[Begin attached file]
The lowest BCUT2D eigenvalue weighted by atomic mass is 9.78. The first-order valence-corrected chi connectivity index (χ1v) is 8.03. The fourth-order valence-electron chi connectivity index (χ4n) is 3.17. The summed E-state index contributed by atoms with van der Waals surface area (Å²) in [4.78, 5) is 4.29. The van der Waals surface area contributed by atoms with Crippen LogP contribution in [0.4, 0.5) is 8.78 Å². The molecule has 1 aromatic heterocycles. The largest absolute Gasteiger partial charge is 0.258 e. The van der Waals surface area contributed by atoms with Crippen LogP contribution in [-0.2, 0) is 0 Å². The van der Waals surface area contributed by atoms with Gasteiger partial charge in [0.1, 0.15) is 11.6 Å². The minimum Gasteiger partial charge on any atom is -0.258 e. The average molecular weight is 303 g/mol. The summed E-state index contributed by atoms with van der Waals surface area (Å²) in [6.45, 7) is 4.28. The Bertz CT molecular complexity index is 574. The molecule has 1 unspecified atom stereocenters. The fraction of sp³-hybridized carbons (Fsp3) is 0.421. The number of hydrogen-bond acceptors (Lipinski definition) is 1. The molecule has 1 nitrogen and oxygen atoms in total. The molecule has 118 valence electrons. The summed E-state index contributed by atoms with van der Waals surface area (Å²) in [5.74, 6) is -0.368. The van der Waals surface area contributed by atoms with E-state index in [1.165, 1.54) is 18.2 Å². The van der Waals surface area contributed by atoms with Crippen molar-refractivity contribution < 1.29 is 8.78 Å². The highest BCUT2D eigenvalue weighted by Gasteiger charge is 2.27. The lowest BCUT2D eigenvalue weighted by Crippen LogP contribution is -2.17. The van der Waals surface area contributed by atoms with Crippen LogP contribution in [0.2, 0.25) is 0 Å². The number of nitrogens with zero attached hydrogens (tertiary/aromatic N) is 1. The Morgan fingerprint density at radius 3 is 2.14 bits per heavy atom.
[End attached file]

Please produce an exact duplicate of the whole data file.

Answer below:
The lowest BCUT2D eigenvalue weighted by atomic mass is 9.78. The first-order valence-corrected chi connectivity index (χ1v) is 8.03. The fourth-order valence-electron chi connectivity index (χ4n) is 3.17. The summed E-state index contributed by atoms with van der Waals surface area (Å²) in [4.78, 5) is 4.29. The van der Waals surface area contributed by atoms with Crippen LogP contribution in [0.4, 0.5) is 8.78 Å². The molecule has 1 aromatic heterocycles. The largest absolute Gasteiger partial charge is 0.258 e. The van der Waals surface area contributed by atoms with Crippen LogP contribution in [-0.2, 0) is 0 Å². The van der Waals surface area contributed by atoms with Gasteiger partial charge in [0.1, 0.15) is 11.6 Å². The minimum Gasteiger partial charge on any atom is -0.258 e. The average molecular weight is 303 g/mol. The summed E-state index contributed by atoms with van der Waals surface area (Å²) in [6.45, 7) is 4.28. The Bertz CT molecular complexity index is 574. The molecule has 1 unspecified atom stereocenters. The fraction of sp³-hybridized carbons (Fsp3) is 0.421. The number of hydrogen-bond acceptors (Lipinski definition) is 1. The molecule has 1 nitrogen and oxygen atoms in total. The molecule has 118 valence electrons. The summed E-state index contributed by atoms with van der Waals surface area (Å²) in [5.74, 6) is -0.368. The van der Waals surface area contributed by atoms with E-state index in [1.165, 1.54) is 18.2 Å². The van der Waals surface area contributed by atoms with Crippen molar-refractivity contribution < 1.29 is 8.78 Å². The highest BCUT2D eigenvalue weighted by Gasteiger charge is 2.27. The lowest BCUT2D eigenvalue weighted by Crippen LogP contribution is -2.17. The van der Waals surface area contributed by atoms with Crippen LogP contribution in [0.2, 0.25) is 0 Å². The number of nitrogens with zero attached hydrogens (tertiary/aromatic N) is 1. The Morgan fingerprint density at radius 3 is 2.14 bits per heavy atom.